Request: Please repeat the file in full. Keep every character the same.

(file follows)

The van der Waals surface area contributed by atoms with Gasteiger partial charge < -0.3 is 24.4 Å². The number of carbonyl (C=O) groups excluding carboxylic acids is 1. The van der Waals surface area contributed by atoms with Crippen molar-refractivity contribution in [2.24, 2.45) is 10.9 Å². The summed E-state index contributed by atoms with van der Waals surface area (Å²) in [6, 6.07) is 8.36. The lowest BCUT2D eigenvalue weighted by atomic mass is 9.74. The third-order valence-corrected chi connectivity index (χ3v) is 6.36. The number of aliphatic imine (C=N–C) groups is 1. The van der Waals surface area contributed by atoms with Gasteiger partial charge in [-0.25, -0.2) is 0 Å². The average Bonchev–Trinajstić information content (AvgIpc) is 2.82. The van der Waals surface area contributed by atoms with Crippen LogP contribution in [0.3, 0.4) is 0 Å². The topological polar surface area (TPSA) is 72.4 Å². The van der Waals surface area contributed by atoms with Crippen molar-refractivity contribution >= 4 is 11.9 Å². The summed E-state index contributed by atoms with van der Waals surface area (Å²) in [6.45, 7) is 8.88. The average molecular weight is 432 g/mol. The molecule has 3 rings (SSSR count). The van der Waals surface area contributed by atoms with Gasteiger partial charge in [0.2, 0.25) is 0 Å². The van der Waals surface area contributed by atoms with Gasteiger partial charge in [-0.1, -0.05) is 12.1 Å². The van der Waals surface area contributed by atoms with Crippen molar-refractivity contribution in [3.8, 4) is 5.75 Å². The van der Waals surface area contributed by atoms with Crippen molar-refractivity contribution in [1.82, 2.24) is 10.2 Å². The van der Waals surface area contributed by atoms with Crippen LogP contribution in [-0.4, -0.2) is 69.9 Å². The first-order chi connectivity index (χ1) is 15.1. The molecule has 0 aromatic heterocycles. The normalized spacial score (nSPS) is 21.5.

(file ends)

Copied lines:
The van der Waals surface area contributed by atoms with Gasteiger partial charge < -0.3 is 24.4 Å². The number of carbonyl (C=O) groups excluding carboxylic acids is 1. The van der Waals surface area contributed by atoms with Crippen molar-refractivity contribution in [2.24, 2.45) is 10.9 Å². The summed E-state index contributed by atoms with van der Waals surface area (Å²) in [6, 6.07) is 8.36. The lowest BCUT2D eigenvalue weighted by atomic mass is 9.74. The third-order valence-corrected chi connectivity index (χ3v) is 6.36. The number of aliphatic imine (C=N–C) groups is 1. The van der Waals surface area contributed by atoms with Gasteiger partial charge in [-0.25, -0.2) is 0 Å². The average Bonchev–Trinajstić information content (AvgIpc) is 2.82. The van der Waals surface area contributed by atoms with Crippen LogP contribution in [0.3, 0.4) is 0 Å². The topological polar surface area (TPSA) is 72.4 Å². The van der Waals surface area contributed by atoms with Crippen molar-refractivity contribution >= 4 is 11.9 Å². The summed E-state index contributed by atoms with van der Waals surface area (Å²) in [6.45, 7) is 8.88. The average molecular weight is 432 g/mol. The molecule has 3 rings (SSSR count). The van der Waals surface area contributed by atoms with Gasteiger partial charge in [0.2, 0.25) is 0 Å². The van der Waals surface area contributed by atoms with Gasteiger partial charge in [-0.1, -0.05) is 12.1 Å². The van der Waals surface area contributed by atoms with Crippen molar-refractivity contribution in [3.8, 4) is 5.75 Å². The van der Waals surface area contributed by atoms with Crippen molar-refractivity contribution in [1.82, 2.24) is 10.2 Å². The van der Waals surface area contributed by atoms with Crippen LogP contribution in [-0.4, -0.2) is 69.9 Å². The first-order chi connectivity index (χ1) is 15.1. The molecule has 0 aromatic heterocycles. The normalized spacial score (nSPS) is 21.5.